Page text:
This study was performed in Colombia, a South American country with a low average malaria transmission. Colombia is the third contributor of malaria cases in Latin America, after Brazil and Venezuela [13] with approximately 10 million people currently living in areas with risk of malaria transmission. It is estimated that at least one million women of reproductive age (15–49 years) live in three of the most malaria endemic areas (Córdoba, Nariño and Chocó) of the country [21]. The aim of this study was to provide information from endemic areas in Latin America where, unlike other regions with low malaria transmission intensity [3, 6, 7, 9], there are few studies on MiP [1012, 14]. Furthermore, Latin America MiP studies have not reported levels of humoral immune responses and only one study included parasite genotyping [19], thus the frequency of relapses in pregnant women or the role played by the presence of multiple parasite genotypes, if any, are not usually addressed. In this study, the clinical profile of a group of pregnant women acutely infected with P. falciparum and P. vivax is reported.


Study design, sites and ethical issues

This is a descriptive study in Colombian pregnant women carried out using data collected between 2011 and 2013 as part of a passive surveillance study conducted in Tierralta (Córdoba department), Quibdó (Chocó department) and Tumaco (Nariño department) Colombia, to characterize the malaria clinical profile [22]. These endemic regions have distinct malaria transmission intensities and parasite distribution where P. vivax was more frequent in Tierralta (~85 %), whereas P. falciparum was more frequent in Tumaco (~79 %) and Quibdó (~70 %) [23]. The average annual parasite incidence (API) between 2011 and 2013 in those sites was 6.7, 10.3 and 25, respectively.

Of a total of 1328 patients with symptomatic malaria enrolled in these three sites, 34 were pregnant women. The study protocol was previously approved by the Institutional Review Board (IRB) affiliated to the Malaria Vaccine and Drug Development Center (MVDC, Cali). Declaration of free willingness to participate in the study and written informed consent (IC) or an informed assent (IA) in the case of women <18 years of age were obtained from each participant. After blood samples were drawn, the local health provider treated all malaria infected women using the Colombian protocol [24]. Women infected with P. falciparum received artemether plus lumefantrine (orally, twice a day over 3 days), whereas those infected with P. vivax were treated only with chloroquine (orally, 25 mg/kg provided in three doses). Severe malaria cases were treated at the hospital with intravenous artesunate (2.4 mg/kg time 0, with repeat doses at 12 and 24 h), followed by oral artesunate (once a day to complete 7 days). All women were asked to return 7 days after treatment for thick blood smear (TBS) control and at any moment if malaria symptoms were presented. Intermittent preventive treatment (IPTp) was not provided, because it is not included in the Colombian national policy.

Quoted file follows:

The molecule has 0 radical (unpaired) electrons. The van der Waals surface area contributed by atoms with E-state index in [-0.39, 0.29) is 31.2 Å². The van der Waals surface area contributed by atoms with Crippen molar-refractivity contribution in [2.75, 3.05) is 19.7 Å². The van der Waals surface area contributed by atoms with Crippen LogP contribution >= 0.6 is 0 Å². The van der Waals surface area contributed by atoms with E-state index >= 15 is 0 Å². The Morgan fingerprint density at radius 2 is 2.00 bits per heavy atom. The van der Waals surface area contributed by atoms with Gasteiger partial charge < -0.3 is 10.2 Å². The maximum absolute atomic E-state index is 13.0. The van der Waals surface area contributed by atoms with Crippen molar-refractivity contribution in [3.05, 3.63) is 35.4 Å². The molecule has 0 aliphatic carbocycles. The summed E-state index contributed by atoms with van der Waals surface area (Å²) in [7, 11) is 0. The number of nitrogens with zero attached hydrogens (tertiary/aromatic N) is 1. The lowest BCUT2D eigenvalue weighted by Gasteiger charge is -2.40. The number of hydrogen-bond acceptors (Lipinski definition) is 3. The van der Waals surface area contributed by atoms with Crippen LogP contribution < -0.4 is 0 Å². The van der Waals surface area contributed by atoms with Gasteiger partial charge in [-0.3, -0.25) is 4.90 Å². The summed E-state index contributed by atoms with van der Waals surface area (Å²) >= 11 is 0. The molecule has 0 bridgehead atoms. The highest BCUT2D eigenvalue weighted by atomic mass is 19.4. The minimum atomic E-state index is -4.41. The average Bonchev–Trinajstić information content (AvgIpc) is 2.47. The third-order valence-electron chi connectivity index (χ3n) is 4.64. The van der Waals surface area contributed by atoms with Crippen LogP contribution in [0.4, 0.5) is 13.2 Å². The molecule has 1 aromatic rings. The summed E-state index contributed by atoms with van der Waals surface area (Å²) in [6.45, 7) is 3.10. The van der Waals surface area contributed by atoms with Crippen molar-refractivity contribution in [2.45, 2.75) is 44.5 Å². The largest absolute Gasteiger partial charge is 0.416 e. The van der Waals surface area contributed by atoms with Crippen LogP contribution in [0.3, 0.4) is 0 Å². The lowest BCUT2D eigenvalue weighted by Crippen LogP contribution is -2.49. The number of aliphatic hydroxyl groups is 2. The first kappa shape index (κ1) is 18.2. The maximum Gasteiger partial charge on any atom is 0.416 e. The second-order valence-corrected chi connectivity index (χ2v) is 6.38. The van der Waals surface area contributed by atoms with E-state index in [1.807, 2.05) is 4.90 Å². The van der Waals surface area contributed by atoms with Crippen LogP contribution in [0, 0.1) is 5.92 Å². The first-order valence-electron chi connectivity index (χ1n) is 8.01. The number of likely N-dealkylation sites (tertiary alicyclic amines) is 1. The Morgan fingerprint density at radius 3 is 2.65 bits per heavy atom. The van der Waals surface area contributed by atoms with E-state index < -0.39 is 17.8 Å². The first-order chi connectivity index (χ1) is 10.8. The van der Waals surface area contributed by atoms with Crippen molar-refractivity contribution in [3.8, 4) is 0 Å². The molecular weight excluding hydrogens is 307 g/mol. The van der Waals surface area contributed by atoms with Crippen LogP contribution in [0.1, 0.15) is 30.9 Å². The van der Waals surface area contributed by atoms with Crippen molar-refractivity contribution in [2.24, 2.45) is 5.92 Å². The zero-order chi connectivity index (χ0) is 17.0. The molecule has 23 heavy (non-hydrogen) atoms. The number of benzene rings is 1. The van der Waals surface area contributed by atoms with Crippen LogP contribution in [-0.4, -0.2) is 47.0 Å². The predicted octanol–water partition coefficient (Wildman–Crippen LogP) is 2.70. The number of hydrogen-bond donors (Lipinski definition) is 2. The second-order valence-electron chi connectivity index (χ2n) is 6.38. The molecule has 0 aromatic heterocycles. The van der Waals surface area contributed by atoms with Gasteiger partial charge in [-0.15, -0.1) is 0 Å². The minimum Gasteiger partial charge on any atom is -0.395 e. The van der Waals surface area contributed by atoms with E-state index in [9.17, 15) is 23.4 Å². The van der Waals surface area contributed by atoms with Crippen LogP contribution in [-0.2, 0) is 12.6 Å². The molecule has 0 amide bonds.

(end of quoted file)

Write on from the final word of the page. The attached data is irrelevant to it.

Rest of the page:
Case definition

Patients were classified as suffering from uncomplicated or severe MiP according to the clinical and laboratory criteria defined by the WHO [25] and the Colombian MoH guidelines [24]. The latter are more conservative in some definitions based on previous evidence i.e. severe anaemia (Hb <7 g/dL), renal dysfunction (serum creatinine >1.5 mg/dL), severe thrombocytopaenia (≤20,000 platelets/µL) and hyperparasitaemia (>50,000 parasites/μL). Uncomplicated MiP was defined as a clinical malaria case with the presence of Plasmodium spp. in the peripheral blood without severity criteria. Severe MiP was defined as one or more of the clinical or laboratory parameters previously described by either the Colombian or WHO guidelines [24, 25], regardless of the malaria parasite species. Trained physicians of the study staff completed a standard clinical evaluation and physical examination in all women and then blood samples were obtained. In all women, the pregnancy was confirmed using pregnancy dipstick test (Abon Biopharm Company, China). The gestational age was measured calculating the days since the beginning of the last menstrual period.

Laboratory tests